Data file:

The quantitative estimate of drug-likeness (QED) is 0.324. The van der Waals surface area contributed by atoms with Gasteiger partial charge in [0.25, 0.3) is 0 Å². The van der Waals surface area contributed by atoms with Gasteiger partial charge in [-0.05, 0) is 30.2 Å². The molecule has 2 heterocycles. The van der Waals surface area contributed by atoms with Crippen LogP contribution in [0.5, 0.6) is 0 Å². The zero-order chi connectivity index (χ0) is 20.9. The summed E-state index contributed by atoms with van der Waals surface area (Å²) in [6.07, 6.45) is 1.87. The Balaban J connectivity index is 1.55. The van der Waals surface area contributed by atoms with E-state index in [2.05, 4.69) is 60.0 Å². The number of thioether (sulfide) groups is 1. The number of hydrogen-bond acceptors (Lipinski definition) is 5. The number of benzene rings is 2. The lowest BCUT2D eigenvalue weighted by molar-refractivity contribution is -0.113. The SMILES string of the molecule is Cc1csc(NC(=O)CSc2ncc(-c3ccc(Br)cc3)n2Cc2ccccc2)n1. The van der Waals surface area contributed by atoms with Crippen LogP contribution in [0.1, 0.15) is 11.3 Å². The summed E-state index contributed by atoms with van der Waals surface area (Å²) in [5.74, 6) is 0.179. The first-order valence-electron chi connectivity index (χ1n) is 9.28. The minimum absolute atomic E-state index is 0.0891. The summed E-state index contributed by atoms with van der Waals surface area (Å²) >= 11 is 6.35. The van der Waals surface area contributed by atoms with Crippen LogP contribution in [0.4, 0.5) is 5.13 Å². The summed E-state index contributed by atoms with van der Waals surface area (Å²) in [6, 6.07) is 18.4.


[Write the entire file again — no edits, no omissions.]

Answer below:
The quantitative estimate of drug-likeness (QED) is 0.324. The van der Waals surface area contributed by atoms with Gasteiger partial charge in [0.25, 0.3) is 0 Å². The van der Waals surface area contributed by atoms with Gasteiger partial charge in [-0.05, 0) is 30.2 Å². The molecule has 2 heterocycles. The van der Waals surface area contributed by atoms with Crippen LogP contribution in [0.5, 0.6) is 0 Å². The zero-order chi connectivity index (χ0) is 20.9. The summed E-state index contributed by atoms with van der Waals surface area (Å²) in [6.07, 6.45) is 1.87. The Balaban J connectivity index is 1.55. The van der Waals surface area contributed by atoms with E-state index in [2.05, 4.69) is 60.0 Å². The number of thioether (sulfide) groups is 1. The number of hydrogen-bond acceptors (Lipinski definition) is 5. The number of benzene rings is 2. The lowest BCUT2D eigenvalue weighted by molar-refractivity contribution is -0.113. The SMILES string of the molecule is Cc1csc(NC(=O)CSc2ncc(-c3ccc(Br)cc3)n2Cc2ccccc2)n1. The van der Waals surface area contributed by atoms with Crippen LogP contribution in [0.1, 0.15) is 11.3 Å². The summed E-state index contributed by atoms with van der Waals surface area (Å²) in [5.74, 6) is 0.179. The first-order valence-electron chi connectivity index (χ1n) is 9.28. The minimum absolute atomic E-state index is 0.0891. The summed E-state index contributed by atoms with van der Waals surface area (Å²) >= 11 is 6.35. The van der Waals surface area contributed by atoms with Crippen LogP contribution in [0.4, 0.5) is 5.13 Å². The summed E-state index contributed by atoms with van der Waals surface area (Å²) in [6, 6.07) is 18.4.